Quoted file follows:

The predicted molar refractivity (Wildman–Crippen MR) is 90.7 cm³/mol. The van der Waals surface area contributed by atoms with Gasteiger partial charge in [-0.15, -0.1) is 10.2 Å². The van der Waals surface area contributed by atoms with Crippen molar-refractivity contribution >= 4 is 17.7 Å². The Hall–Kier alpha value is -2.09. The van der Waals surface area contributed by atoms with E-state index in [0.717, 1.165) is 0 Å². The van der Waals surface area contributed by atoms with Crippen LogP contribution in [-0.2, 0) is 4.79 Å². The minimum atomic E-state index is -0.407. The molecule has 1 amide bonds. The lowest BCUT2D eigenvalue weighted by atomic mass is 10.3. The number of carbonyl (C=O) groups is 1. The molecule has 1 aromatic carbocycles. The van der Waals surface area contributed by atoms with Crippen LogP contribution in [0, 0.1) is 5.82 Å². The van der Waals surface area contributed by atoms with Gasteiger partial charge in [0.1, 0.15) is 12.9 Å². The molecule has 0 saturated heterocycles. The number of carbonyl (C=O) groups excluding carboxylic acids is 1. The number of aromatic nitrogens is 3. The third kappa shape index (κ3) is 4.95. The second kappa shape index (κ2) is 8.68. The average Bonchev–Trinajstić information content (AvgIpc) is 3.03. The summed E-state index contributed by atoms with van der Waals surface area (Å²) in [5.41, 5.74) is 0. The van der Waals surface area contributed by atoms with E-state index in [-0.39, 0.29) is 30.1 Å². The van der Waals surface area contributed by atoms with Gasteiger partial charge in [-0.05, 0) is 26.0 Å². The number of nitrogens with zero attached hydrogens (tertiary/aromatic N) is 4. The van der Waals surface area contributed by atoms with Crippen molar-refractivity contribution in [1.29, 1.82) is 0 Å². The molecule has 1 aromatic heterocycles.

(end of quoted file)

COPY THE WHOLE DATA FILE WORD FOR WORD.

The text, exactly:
The predicted molar refractivity (Wildman–Crippen MR) is 90.7 cm³/mol. The van der Waals surface area contributed by atoms with Gasteiger partial charge in [-0.15, -0.1) is 10.2 Å². The van der Waals surface area contributed by atoms with Crippen molar-refractivity contribution >= 4 is 17.7 Å². The Hall–Kier alpha value is -2.09. The van der Waals surface area contributed by atoms with E-state index in [0.717, 1.165) is 0 Å². The van der Waals surface area contributed by atoms with Crippen LogP contribution in [-0.2, 0) is 4.79 Å². The minimum atomic E-state index is -0.407. The molecule has 1 amide bonds. The lowest BCUT2D eigenvalue weighted by atomic mass is 10.3. The number of carbonyl (C=O) groups is 1. The molecule has 1 aromatic carbocycles. The van der Waals surface area contributed by atoms with Crippen LogP contribution in [0, 0.1) is 5.82 Å². The van der Waals surface area contributed by atoms with Gasteiger partial charge in [0.1, 0.15) is 12.9 Å². The molecule has 0 saturated heterocycles. The number of carbonyl (C=O) groups excluding carboxylic acids is 1. The number of aromatic nitrogens is 3. The third kappa shape index (κ3) is 4.95. The second kappa shape index (κ2) is 8.68. The average Bonchev–Trinajstić information content (AvgIpc) is 3.03. The summed E-state index contributed by atoms with van der Waals surface area (Å²) in [5.41, 5.74) is 0. The van der Waals surface area contributed by atoms with E-state index in [-0.39, 0.29) is 30.1 Å². The van der Waals surface area contributed by atoms with Gasteiger partial charge in [-0.05, 0) is 26.0 Å². The number of nitrogens with zero attached hydrogens (tertiary/aromatic N) is 4. The van der Waals surface area contributed by atoms with Crippen molar-refractivity contribution in [1.29, 1.82) is 0 Å². The molecule has 1 aromatic heterocycles.